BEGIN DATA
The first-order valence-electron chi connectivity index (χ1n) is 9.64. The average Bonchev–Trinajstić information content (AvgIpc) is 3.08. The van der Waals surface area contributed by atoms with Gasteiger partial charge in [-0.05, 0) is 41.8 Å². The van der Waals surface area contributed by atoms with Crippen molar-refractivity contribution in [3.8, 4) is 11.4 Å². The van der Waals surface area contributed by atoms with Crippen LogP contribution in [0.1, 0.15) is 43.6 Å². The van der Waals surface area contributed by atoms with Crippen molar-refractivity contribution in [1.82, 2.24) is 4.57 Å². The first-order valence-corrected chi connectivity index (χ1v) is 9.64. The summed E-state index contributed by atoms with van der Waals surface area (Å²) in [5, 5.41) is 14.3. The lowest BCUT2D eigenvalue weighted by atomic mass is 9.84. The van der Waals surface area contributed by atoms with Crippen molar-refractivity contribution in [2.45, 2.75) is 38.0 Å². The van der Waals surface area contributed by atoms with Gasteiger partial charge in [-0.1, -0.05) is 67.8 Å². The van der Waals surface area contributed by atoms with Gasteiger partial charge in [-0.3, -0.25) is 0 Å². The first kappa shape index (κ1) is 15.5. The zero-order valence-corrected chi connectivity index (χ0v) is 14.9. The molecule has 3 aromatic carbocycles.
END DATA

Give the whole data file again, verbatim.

The first-order valence-electron chi connectivity index (χ1n) is 9.64. The average Bonchev–Trinajstić information content (AvgIpc) is 3.08. The van der Waals surface area contributed by atoms with Gasteiger partial charge in [-0.05, 0) is 41.8 Å². The van der Waals surface area contributed by atoms with Crippen molar-refractivity contribution in [3.8, 4) is 11.4 Å². The van der Waals surface area contributed by atoms with Crippen LogP contribution in [0.1, 0.15) is 43.6 Å². The van der Waals surface area contributed by atoms with Crippen molar-refractivity contribution in [1.82, 2.24) is 4.57 Å². The first-order valence-corrected chi connectivity index (χ1v) is 9.64. The summed E-state index contributed by atoms with van der Waals surface area (Å²) in [5, 5.41) is 14.3. The lowest BCUT2D eigenvalue weighted by atomic mass is 9.84. The van der Waals surface area contributed by atoms with Crippen molar-refractivity contribution in [2.45, 2.75) is 38.0 Å². The van der Waals surface area contributed by atoms with Gasteiger partial charge in [-0.1, -0.05) is 67.8 Å². The van der Waals surface area contributed by atoms with Gasteiger partial charge in [-0.3, -0.25) is 0 Å². The first kappa shape index (κ1) is 15.5. The zero-order valence-corrected chi connectivity index (χ0v) is 14.9. The molecule has 3 aromatic carbocycles.